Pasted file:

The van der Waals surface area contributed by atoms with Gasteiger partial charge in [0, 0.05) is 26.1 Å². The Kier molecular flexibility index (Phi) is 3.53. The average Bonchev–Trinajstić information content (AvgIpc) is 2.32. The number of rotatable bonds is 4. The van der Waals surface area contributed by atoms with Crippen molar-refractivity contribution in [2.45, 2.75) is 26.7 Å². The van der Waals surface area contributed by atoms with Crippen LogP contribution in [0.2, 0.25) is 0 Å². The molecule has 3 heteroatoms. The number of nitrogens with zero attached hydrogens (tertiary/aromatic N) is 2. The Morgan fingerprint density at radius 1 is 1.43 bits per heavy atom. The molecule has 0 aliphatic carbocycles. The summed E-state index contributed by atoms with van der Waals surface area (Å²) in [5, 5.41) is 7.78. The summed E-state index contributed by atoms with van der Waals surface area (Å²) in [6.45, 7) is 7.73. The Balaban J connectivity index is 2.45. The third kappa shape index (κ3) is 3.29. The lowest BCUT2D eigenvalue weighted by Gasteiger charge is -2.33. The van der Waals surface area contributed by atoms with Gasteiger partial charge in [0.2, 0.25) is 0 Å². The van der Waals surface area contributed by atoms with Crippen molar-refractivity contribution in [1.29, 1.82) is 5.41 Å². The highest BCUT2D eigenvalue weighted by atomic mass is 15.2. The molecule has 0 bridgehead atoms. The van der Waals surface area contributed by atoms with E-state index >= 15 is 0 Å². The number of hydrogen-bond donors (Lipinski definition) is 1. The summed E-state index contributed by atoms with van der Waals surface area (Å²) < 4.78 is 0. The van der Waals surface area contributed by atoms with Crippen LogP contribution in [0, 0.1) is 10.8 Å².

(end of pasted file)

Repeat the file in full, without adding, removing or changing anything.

The van der Waals surface area contributed by atoms with Gasteiger partial charge in [0, 0.05) is 26.1 Å². The Kier molecular flexibility index (Phi) is 3.53. The average Bonchev–Trinajstić information content (AvgIpc) is 2.32. The number of rotatable bonds is 4. The van der Waals surface area contributed by atoms with Crippen molar-refractivity contribution in [2.45, 2.75) is 26.7 Å². The van der Waals surface area contributed by atoms with Crippen LogP contribution in [0.2, 0.25) is 0 Å². The molecule has 3 heteroatoms. The number of nitrogens with zero attached hydrogens (tertiary/aromatic N) is 2. The Morgan fingerprint density at radius 1 is 1.43 bits per heavy atom. The molecule has 0 aliphatic carbocycles. The summed E-state index contributed by atoms with van der Waals surface area (Å²) in [5, 5.41) is 7.78. The summed E-state index contributed by atoms with van der Waals surface area (Å²) in [6.45, 7) is 7.73. The Balaban J connectivity index is 2.45. The third kappa shape index (κ3) is 3.29. The lowest BCUT2D eigenvalue weighted by Gasteiger charge is -2.33. The van der Waals surface area contributed by atoms with Gasteiger partial charge in [0.2, 0.25) is 0 Å². The van der Waals surface area contributed by atoms with Crippen molar-refractivity contribution in [1.29, 1.82) is 5.41 Å². The highest BCUT2D eigenvalue weighted by atomic mass is 15.2. The molecule has 0 bridgehead atoms. The van der Waals surface area contributed by atoms with E-state index >= 15 is 0 Å². The number of hydrogen-bond donors (Lipinski definition) is 1. The summed E-state index contributed by atoms with van der Waals surface area (Å²) < 4.78 is 0. The van der Waals surface area contributed by atoms with Crippen LogP contribution in [0, 0.1) is 10.8 Å².